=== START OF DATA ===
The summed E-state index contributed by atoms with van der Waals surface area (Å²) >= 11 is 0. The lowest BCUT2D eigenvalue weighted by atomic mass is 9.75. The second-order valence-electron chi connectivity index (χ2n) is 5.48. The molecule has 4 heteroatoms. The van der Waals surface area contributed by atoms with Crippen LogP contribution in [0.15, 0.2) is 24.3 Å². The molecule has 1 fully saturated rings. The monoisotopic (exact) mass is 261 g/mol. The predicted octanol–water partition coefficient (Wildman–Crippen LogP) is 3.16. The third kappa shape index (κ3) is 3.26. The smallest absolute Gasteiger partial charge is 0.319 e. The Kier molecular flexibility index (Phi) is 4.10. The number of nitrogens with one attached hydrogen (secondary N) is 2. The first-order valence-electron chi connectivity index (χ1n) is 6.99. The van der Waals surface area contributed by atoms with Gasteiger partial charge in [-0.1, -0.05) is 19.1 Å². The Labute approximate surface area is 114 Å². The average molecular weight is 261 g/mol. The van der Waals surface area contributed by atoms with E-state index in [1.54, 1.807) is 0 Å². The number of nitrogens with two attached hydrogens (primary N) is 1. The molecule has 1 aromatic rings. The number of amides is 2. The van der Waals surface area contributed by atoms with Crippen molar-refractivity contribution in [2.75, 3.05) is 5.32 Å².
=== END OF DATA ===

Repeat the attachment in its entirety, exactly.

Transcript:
The summed E-state index contributed by atoms with van der Waals surface area (Å²) >= 11 is 0. The lowest BCUT2D eigenvalue weighted by atomic mass is 9.75. The second-order valence-electron chi connectivity index (χ2n) is 5.48. The molecule has 4 heteroatoms. The van der Waals surface area contributed by atoms with Crippen LogP contribution in [0.15, 0.2) is 24.3 Å². The molecule has 1 fully saturated rings. The monoisotopic (exact) mass is 261 g/mol. The predicted octanol–water partition coefficient (Wildman–Crippen LogP) is 3.16. The third kappa shape index (κ3) is 3.26. The smallest absolute Gasteiger partial charge is 0.319 e. The Kier molecular flexibility index (Phi) is 4.10. The number of nitrogens with one attached hydrogen (secondary N) is 2. The first-order valence-electron chi connectivity index (χ1n) is 6.99. The van der Waals surface area contributed by atoms with Gasteiger partial charge in [-0.1, -0.05) is 19.1 Å². The Labute approximate surface area is 114 Å². The average molecular weight is 261 g/mol. The van der Waals surface area contributed by atoms with E-state index in [1.54, 1.807) is 0 Å². The number of nitrogens with two attached hydrogens (primary N) is 1. The molecule has 1 aromatic rings. The number of amides is 2. The van der Waals surface area contributed by atoms with Crippen molar-refractivity contribution in [2.75, 3.05) is 5.32 Å².